The Canine Athlete

Most breeds of dogs were developed to work, whether to hunt, herd or protect. In our modern times, we may not ask dogs to do these jobs, but dogs continue to use their natural talents in athletic activities from obedience, agility, and rally to hunt trials, and free-style dancing.

These activities keep a dog's mind and body active and continue to deepen the human-animal bond as we work together.

To ensure that our canine teammate is capable, both physically and mentally, to train and compete in any of these sports, we use the increasing knowledge of canine nutrition, physical conditioning, training, and stress response.

Dr. Hunter has been training and teaching dog obedience and agility since 1981 and is a member of the American Canine Sports Medicine Association. Her own dogs have earned seven obedience titles and numerous agility titles. She has traveled the world over to study and work with herding, hunting, lure coursing, free-style dance, canine drill teams, search and rescue, military and police work, therapy, and assistance dogs.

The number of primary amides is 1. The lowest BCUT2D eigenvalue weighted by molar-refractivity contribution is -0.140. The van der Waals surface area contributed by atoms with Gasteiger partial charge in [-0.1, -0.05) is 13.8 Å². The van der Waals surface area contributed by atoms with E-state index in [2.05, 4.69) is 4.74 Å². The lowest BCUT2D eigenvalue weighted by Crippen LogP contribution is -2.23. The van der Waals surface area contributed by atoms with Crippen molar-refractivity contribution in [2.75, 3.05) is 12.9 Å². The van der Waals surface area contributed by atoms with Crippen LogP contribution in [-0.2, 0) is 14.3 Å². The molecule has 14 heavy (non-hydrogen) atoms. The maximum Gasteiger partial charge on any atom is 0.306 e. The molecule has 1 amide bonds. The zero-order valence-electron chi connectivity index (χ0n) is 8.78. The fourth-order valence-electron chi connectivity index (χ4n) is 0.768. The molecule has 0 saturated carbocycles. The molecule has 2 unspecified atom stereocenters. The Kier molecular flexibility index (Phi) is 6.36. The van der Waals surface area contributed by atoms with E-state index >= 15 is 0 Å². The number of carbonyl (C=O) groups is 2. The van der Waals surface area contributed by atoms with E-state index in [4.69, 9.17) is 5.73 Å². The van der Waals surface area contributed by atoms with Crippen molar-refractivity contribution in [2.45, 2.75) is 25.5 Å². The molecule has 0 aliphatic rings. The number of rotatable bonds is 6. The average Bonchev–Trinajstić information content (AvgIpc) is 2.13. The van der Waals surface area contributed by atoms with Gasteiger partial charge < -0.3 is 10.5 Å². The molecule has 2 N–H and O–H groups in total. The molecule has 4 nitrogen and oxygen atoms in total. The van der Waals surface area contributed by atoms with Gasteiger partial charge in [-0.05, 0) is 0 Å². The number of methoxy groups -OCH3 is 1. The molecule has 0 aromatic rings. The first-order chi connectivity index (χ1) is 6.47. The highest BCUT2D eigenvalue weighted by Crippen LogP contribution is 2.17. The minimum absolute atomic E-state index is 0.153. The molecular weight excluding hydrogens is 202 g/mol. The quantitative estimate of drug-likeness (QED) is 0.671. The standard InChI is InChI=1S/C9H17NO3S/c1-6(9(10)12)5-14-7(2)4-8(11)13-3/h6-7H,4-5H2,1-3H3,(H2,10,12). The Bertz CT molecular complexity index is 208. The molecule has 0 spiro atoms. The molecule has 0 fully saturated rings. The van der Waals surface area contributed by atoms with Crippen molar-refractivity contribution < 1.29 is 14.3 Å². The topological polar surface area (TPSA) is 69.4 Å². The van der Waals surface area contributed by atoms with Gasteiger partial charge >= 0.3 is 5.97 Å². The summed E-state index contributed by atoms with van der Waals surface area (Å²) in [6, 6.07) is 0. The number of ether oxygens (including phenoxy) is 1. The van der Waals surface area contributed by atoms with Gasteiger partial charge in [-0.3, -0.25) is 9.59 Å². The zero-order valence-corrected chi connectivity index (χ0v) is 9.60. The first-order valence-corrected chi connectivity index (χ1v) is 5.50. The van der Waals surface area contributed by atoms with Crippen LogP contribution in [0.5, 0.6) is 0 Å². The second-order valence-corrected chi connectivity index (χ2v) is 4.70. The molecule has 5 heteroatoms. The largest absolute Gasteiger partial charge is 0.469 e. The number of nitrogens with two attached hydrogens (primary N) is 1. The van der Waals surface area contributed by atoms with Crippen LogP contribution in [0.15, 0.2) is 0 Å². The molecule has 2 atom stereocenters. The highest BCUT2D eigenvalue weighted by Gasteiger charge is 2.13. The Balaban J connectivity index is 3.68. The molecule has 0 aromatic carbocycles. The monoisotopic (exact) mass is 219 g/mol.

In all of these pursuits, the physical conditioning of our canine teammate is crucial to their ability to work at their full potential and enjoy their work. With physical examinations, lameness evaluations, and X-rays, Dr. Hunter can determine the suitability of a dog for sport, and areas that can be improved. When a dog's performance changes, it is important to determine whether it is a physical or training issue; with Dr. Hunter's experience, she can find the source of the problem and plan for a return to training and competition.

By working with specialists in veterinary surgery, physical therapy, and alternative medicine, Dr. Hunter can help get an injured athlete back in the game.

Images Courtesy of Great Dane Photo